As the narrator speaks, generic images of terror and civil war, state violence and oppression stream past: a la Vietnam, a bicycle taxi and an Asian couple on a motorcycle fleeing a bombing scene; Asian rebels in black garb and red bandanas with automatic weapons battle in the street; a young mother and daughter run to escape the violence; Euro-police stand guard in riot gear; Russian and Chinese diplomats leave a state house. These images are stripped of exact historical referents. Though unlocatable as such, these images do connote vague historical allusions. The early images all allude to the civil wars carried out by warring national liberation fronts in Laos, Cambodia and Vietnam. But these images are not about specific conflicts, rather they refer to a kind of nationalist conflict that seems nearly endemic throughout the "undeveloped" third world during the second half of the 20th century.

Like Cisco and Microsoft, Oracle posits a post-state world based on computer-based access to information.
But the Oracle ad directs us to view this scene as the Past, asserting instead that in the emerging era the volatile mix of politics and military violence will give way to a peaceful Information Era. Oracle suggests that in a post-State world predicated on freely available access to knowledge there will be less interest in the physical havoc one can wreck on opponents.

Of course, in these texts, matters of States, competition, violence and a new world order are nothing more than abstractions given meaning and affect by the narrator's words, his tone of voice, and the musical background. An uplifting operatic female voice signals the world-historical transition with a change of tone in the commercial, as the narrator continues.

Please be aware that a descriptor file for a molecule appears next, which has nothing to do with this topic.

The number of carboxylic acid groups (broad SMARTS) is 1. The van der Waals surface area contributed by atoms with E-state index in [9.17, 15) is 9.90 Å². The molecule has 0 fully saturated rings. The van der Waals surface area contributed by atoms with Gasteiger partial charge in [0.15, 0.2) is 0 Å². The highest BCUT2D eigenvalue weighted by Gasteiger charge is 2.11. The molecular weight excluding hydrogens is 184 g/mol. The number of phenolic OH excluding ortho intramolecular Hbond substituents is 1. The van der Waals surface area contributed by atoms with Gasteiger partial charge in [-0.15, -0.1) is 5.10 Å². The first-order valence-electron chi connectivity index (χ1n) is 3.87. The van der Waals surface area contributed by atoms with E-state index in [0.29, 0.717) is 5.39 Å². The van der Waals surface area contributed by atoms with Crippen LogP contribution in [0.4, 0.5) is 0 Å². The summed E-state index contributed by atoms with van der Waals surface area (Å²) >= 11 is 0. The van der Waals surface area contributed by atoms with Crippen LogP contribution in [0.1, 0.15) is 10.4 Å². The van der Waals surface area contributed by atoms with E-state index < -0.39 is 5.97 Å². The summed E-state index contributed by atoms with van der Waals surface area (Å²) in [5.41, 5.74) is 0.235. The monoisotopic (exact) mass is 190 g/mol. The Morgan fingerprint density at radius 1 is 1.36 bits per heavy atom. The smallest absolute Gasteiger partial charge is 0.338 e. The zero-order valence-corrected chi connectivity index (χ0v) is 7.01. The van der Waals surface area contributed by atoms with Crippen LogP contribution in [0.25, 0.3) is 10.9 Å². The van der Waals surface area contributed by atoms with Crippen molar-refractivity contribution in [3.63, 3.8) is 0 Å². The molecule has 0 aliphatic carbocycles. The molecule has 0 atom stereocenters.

For this revolution will be about knowledge and access
About progress and opportunity

An orange-robed Tibetan monk - currently the numero uno universal signifier of knowledge in the information age (the use of the monk as a signifier is similar to how the green-eyed tree frog was used to signify the environmental movement in advertising) -- is joined to the word "knowledge." The signified of the images shifts from desperation to hope and utopian possibility: black adolescents play ball in front of a graffiti-marked wall; an Indian couple look out from an office tower; a computer monitor sits in front of a circular building; a young boy rides an elephant through a river towards a templed city; a girl stands before geological formations on the Chinese coast. Occasionally a red chair enters the frame. In case we miss the point the narrator refers to this 'out of place' object as the ubiquitous "seat of knowledge."